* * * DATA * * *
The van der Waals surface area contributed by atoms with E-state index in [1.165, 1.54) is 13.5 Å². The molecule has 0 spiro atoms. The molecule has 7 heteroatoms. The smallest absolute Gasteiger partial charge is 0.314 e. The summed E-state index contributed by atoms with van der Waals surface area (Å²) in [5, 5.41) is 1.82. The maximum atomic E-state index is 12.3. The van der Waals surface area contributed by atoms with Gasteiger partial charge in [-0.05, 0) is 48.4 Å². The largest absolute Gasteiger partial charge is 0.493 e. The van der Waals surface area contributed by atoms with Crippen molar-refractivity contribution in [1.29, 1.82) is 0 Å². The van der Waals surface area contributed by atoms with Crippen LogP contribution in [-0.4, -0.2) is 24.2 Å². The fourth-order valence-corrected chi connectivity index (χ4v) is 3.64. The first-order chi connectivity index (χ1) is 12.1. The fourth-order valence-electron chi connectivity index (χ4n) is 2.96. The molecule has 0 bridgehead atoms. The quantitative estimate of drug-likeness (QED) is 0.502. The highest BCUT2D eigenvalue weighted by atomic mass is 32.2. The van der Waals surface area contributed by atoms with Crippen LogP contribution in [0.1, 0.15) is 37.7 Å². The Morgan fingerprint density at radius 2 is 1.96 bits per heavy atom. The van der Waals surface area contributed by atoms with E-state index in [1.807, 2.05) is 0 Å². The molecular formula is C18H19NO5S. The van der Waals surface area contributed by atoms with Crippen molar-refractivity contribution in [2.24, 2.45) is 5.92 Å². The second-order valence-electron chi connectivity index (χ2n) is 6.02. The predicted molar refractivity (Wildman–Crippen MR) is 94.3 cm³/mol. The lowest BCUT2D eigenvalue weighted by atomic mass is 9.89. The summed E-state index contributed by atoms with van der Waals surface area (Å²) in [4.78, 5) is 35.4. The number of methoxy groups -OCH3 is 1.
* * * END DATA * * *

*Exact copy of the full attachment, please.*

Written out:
The van der Waals surface area contributed by atoms with E-state index in [1.165, 1.54) is 13.5 Å². The molecule has 0 spiro atoms. The molecule has 7 heteroatoms. The smallest absolute Gasteiger partial charge is 0.314 e. The summed E-state index contributed by atoms with van der Waals surface area (Å²) in [5, 5.41) is 1.82. The maximum atomic E-state index is 12.3. The van der Waals surface area contributed by atoms with Gasteiger partial charge in [-0.05, 0) is 48.4 Å². The largest absolute Gasteiger partial charge is 0.493 e. The van der Waals surface area contributed by atoms with Crippen molar-refractivity contribution in [1.29, 1.82) is 0 Å². The van der Waals surface area contributed by atoms with Crippen LogP contribution in [-0.4, -0.2) is 24.2 Å². The fourth-order valence-corrected chi connectivity index (χ4v) is 3.64. The first-order chi connectivity index (χ1) is 12.1. The fourth-order valence-electron chi connectivity index (χ4n) is 2.96. The molecule has 0 bridgehead atoms. The quantitative estimate of drug-likeness (QED) is 0.502. The highest BCUT2D eigenvalue weighted by atomic mass is 32.2. The van der Waals surface area contributed by atoms with Crippen LogP contribution in [0.1, 0.15) is 37.7 Å². The Morgan fingerprint density at radius 2 is 1.96 bits per heavy atom. The van der Waals surface area contributed by atoms with E-state index in [1.807, 2.05) is 0 Å². The molecular formula is C18H19NO5S. The van der Waals surface area contributed by atoms with Crippen molar-refractivity contribution in [2.24, 2.45) is 5.92 Å². The second-order valence-electron chi connectivity index (χ2n) is 6.02. The predicted molar refractivity (Wildman–Crippen MR) is 94.3 cm³/mol. The lowest BCUT2D eigenvalue weighted by atomic mass is 9.89. The summed E-state index contributed by atoms with van der Waals surface area (Å²) in [4.78, 5) is 35.4. The number of methoxy groups -OCH3 is 1.